Mauritania, a geographically large country located just across the Atlantic from Washington, DC, is a country rich in history and traditions. More than three times the size of New Mexico, its desert landscape is home to approximately four million people. Landing in the capital of Nouakchott to visit two foreign assistance programs supported by our bureau, the Bureau of Democracy, Human Rights and Labor (DRL), we quickly understood that Mauritania’s past is very present in how its people live today. We spent the following week learning more about the nature of the country’s highly complex ethno-racial society and history, and how active civil society groups are bravely advocating for the rights of enslaved individuals and other marginalized populations.
DRL’s mandate is to monitor and promote human rights and democracy worldwide. In Mauritania, this means supporting work that seeks to combat the issue of hereditary slavery. According to the Department of State’s 2017 Trafficking in Persons Report: “Adults and children from traditional slave castes in the Black Moor and Afro-Mauritanian communities are subjected to hereditary slavery practices rooted in ancestral master-slave relationships, where they are often forced to work without pay as cattle herders and domestic servants.” DRL-funded programs support local civil society efforts to combat these practices by working to obtain legal identity documents for stateless and marginalized groups, providing skills and opportunities to help people emerging from slavery achieve socio-economic independence, and building the capacity of local journalists to raise awareness of the issue.
In Nouakchott, we met with DRL partners that have been working for decades to reach people in slavery and provide them with support and advocate for the Mauritanian government to provide comprehensive protective services for victims and prosecute perpetrators. We also met with project beneficiaries that had left behind years of servitude and exploitation and are now independent and able to earn a living that supports their entire family.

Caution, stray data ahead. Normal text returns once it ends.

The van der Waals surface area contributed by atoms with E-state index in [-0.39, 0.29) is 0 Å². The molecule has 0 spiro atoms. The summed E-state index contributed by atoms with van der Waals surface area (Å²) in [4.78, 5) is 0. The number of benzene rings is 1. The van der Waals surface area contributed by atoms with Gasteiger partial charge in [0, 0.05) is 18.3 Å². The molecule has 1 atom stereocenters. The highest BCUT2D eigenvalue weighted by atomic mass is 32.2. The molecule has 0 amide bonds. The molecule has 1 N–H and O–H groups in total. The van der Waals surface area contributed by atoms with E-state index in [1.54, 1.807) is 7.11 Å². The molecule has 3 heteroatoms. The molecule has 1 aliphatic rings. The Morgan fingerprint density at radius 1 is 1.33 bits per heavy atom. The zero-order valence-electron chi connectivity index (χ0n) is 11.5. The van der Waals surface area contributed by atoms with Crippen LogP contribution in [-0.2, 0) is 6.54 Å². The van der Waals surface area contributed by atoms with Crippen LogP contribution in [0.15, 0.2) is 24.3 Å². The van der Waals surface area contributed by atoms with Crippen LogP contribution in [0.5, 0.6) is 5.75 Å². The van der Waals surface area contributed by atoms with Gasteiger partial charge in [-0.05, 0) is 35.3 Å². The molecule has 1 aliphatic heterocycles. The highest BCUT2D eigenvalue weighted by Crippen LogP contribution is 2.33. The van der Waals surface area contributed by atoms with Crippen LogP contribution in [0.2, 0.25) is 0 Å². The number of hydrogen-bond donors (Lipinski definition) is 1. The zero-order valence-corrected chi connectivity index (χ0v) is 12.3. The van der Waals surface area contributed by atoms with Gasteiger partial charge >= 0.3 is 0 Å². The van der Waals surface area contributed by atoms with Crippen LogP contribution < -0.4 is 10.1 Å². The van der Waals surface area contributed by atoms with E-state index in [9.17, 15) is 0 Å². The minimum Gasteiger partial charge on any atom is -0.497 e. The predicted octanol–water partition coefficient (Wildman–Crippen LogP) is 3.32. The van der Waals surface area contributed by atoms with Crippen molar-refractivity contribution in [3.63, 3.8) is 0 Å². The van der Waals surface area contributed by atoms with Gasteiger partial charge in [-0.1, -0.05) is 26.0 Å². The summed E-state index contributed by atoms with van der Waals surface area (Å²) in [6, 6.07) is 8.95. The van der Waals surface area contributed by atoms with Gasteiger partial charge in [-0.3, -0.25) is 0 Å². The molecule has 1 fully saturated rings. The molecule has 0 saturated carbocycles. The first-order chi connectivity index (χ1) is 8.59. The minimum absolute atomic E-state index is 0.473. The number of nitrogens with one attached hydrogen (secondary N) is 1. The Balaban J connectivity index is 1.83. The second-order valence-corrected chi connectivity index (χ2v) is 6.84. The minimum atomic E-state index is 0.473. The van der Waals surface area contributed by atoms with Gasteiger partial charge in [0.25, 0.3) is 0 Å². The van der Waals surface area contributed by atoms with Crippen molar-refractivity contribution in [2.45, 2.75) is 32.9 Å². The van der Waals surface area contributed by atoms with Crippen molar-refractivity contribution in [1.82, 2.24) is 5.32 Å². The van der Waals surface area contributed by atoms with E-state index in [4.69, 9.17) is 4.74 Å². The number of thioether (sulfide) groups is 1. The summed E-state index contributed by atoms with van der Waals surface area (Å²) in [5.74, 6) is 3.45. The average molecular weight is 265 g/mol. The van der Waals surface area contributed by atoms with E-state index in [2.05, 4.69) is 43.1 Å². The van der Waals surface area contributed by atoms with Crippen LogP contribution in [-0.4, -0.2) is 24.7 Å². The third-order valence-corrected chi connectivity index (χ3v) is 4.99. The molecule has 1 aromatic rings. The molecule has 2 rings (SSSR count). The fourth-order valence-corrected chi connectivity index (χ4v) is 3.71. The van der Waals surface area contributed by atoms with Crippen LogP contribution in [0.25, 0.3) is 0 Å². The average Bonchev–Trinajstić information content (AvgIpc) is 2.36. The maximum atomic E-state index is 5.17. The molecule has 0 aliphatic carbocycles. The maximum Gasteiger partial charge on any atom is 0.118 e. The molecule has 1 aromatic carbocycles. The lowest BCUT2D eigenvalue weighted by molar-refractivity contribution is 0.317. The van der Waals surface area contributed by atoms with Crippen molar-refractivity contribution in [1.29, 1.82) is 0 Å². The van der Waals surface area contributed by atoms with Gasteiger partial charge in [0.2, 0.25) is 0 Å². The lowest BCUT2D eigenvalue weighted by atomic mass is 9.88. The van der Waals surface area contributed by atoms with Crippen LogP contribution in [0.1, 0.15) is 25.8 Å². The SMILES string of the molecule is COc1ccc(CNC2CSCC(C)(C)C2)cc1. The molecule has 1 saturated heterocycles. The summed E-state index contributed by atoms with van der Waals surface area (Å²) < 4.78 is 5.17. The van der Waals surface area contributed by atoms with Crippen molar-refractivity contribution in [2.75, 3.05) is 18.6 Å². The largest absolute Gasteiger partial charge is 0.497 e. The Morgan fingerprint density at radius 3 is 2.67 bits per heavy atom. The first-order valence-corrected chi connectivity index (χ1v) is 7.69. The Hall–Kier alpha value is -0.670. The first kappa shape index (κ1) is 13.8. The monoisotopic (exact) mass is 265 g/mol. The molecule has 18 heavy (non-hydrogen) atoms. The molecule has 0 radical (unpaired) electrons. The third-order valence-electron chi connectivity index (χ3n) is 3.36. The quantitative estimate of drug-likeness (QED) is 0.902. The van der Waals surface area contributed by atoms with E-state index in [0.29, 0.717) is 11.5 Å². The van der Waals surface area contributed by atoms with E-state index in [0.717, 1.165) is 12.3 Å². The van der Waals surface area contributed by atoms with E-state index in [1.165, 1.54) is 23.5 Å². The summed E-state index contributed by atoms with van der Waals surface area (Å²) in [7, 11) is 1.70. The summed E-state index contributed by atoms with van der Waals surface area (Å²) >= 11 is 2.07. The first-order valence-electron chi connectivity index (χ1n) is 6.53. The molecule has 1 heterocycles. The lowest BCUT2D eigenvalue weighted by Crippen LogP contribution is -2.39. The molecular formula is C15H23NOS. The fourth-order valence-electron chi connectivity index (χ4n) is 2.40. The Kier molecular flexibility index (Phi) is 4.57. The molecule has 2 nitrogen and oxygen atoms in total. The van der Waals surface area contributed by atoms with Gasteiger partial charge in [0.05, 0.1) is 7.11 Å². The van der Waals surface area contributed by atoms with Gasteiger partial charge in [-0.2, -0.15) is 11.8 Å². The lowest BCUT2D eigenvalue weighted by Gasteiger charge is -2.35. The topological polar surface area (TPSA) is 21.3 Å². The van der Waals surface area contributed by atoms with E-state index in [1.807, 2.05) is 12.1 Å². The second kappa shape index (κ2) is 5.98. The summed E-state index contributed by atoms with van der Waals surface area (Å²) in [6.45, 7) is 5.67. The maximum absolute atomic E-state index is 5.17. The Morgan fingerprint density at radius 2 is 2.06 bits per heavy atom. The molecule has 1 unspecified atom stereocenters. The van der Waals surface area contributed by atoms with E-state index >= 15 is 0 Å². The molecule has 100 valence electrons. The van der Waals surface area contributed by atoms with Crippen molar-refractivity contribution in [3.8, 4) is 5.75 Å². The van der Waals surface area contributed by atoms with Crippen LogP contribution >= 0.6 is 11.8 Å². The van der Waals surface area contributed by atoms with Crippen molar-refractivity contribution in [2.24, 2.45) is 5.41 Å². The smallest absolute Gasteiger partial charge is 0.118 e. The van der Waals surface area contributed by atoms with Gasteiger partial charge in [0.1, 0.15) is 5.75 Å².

During our trip we also visited Rosso, a town three hours south of the capital on the border with Senegal; it is reachable through one poorly paved road that winds through the desert. There, we heard directly from stateless people and their advocates about some of the many challenges they face – including land ownership issues and obstacles regarding registering for identity documents with the government. Without these documents, they are prohibited from registering any births, deaths or marriages and cannot travel beyond their home villages or access state support programs. In addition, their children are unable to take government exams necessary to advance in school.
Since its independence in 1960, Mauritania and the United States have enjoyed a strong partnership based on shared interests and mutual respect. Thanks to this robust and long-lasting relationship, DRL is able to support programs in Mauritania that advance human rights and good governance. We look forward to continued engagement with the vibrant civil society in Mauritania with the ultimate goal of eradicating slavery and promoting equal rights and economic opportunity in the country.
About the Authors: Marissa Brescia and Cara Vileno are Program Officers in the Bureau of Democracy, Human Rights and Labor’s Office of Global Programs at the U.S. Department of State.
Editor's note: This entry also appears in the U.S. Department of State's publication on Medium.com.
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